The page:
Sound City’s Sunday lineup bragged even bigger and better names than those on Saturday, evident from the larger crowds and excessive chatter about The Cribs and The Kooks throughout the day. Luckily the wind died down and the dust stayed on the floor, in part due to a lack of Slaves mosh pits.
The first act we caught were The Sherlocks, who owned the Atlantic Stage like headliners. Opening with fan favourite ‘Last Night’, there remained a heavy crossover vibe of Courteeners and Arctic Monkeys throughout the set. Halfway through there was a slight change to a country-style for one song we didn’t catch the name of – luckily we’ll be able to hear it on their album, which will be out on 18th August.
After The Sherlocks, it was time to head to the Baltic Stage to see The Vryll Society, but not before catching the very tail end of what sounded like a great set from The Shimmer Band – definitely ones to check out next time they’re in the area.
Scousers The Vryll Society opened their set with their instantly recognisable psychedelic sound, starting with ‘Coshh’. It would be impossible to comment on their performance without showing admiration to the band’s bassist, whose confident and catchy bass-lines created a solid foundation for the lead guitarist’s adventurous riffs.
Sticking to the Baltic Stage, She Drew the Gun were up next. Another band of locals, the four piece from Liverpool are fronted by Louisa Roach, whose hypnotic melodies entice you in from their very opening bar. These were most recognisable in ‘Poem’, a live performance of which would be more likely to convince you to vote than Jeremy Paxman’s aggressive scrutinising ever will.
She Drew The Gun: Image by Anthony Wilde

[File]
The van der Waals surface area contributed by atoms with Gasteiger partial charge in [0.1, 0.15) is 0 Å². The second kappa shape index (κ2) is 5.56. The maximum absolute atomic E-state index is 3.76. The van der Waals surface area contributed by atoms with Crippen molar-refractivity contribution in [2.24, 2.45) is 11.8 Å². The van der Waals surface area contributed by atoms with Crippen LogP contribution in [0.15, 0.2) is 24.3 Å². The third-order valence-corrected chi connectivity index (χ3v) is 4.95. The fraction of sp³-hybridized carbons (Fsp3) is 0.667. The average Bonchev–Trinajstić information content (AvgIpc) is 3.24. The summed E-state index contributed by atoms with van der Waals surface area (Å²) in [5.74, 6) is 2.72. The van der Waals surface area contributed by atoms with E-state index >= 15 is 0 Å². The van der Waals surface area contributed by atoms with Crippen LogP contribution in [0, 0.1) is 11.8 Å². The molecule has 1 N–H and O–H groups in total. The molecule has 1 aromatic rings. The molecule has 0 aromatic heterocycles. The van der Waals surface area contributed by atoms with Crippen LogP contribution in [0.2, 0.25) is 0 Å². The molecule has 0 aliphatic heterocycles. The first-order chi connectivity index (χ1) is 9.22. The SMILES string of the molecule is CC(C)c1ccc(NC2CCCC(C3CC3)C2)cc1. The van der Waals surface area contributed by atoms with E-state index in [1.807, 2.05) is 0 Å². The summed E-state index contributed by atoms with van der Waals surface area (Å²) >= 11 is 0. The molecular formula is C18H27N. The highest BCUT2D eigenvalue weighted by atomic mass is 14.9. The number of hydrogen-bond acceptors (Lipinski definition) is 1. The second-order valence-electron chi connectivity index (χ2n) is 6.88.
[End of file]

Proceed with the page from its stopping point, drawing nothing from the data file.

After a late start to The Cribs set due to a minute silence in respect of Manchester, brothers Ryan, Gary and Ross Jarman performed to a full tent over on the Baltic Stage. ‘Bovine Public’, ‘Men’s Needs’ and ‘Mirror Kissers’ were among the songs that got the crowd singing the classics back, while Ryan’s acoustic performance of ‘Shoot The Poets’ subdued the audience into a sway during the second half.
The band certainly looked older since the release of their first single ten years ago, a sign of a plenty of great gigs and a successful music career.
Rounding off the night were The Kooks, and what a way to end the weekend. Thousands of fans, confetti and frontman Luke Pritchard’s sparkly waistcoat were a recipe for one of the best indie performances you’ll ever see on the docks of Liverpool.
Luckily Sound City’s Atlantic Stage generators held up this year, allowing us to watch the four-piece uninterrupted – unfortunately the same couldn’t be said for Circa Waves and The Coral at Sound City 2016. All the classic The Kooks songs were performed to perfection, including ‘Ooh La’, ‘Shine On’ and of course the epic ‘Naive’ that ended the set on a high and left the audience prepped to board the festival’s shuttle bus and have a bank holiday night out in town.
The Kooks: Image by Anthony Wilde
The only worry we have now is how the Sound City team will manage to get a better lineup it next year.
Were you at Sound City 2017? Send your pictures over to us on Twitter and tell us about your favourite act of the weekend!
Words by Lauren Wise
Images by Anthony Wilde